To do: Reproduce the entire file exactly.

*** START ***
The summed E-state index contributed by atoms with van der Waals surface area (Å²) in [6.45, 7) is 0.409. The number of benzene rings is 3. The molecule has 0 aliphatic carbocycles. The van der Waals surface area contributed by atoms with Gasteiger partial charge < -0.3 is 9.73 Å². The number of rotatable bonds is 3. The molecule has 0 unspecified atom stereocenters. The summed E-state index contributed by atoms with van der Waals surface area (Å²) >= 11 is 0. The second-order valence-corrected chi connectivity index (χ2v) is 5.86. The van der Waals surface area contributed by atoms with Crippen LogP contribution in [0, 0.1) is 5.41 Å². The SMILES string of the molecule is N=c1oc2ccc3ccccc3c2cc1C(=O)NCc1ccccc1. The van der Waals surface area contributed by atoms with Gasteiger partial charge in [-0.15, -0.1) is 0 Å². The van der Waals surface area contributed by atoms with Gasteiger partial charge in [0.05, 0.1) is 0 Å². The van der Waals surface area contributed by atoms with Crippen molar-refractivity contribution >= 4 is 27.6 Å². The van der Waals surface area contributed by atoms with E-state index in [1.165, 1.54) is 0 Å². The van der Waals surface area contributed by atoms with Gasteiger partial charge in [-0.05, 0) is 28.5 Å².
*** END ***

The summed E-state index contributed by atoms with van der Waals surface area (Å²) in [6.45, 7) is 0.409. The number of benzene rings is 3. The molecule has 0 aliphatic carbocycles. The van der Waals surface area contributed by atoms with Gasteiger partial charge < -0.3 is 9.73 Å². The number of rotatable bonds is 3. The molecule has 0 unspecified atom stereocenters. The summed E-state index contributed by atoms with van der Waals surface area (Å²) >= 11 is 0. The second-order valence-corrected chi connectivity index (χ2v) is 5.86. The van der Waals surface area contributed by atoms with Crippen LogP contribution in [0, 0.1) is 5.41 Å². The SMILES string of the molecule is N=c1oc2ccc3ccccc3c2cc1C(=O)NCc1ccccc1. The van der Waals surface area contributed by atoms with Gasteiger partial charge in [-0.15, -0.1) is 0 Å². The van der Waals surface area contributed by atoms with Gasteiger partial charge in [0.05, 0.1) is 0 Å². The van der Waals surface area contributed by atoms with Crippen molar-refractivity contribution >= 4 is 27.6 Å². The van der Waals surface area contributed by atoms with E-state index in [1.165, 1.54) is 0 Å². The van der Waals surface area contributed by atoms with Gasteiger partial charge in [-0.05, 0) is 28.5 Å².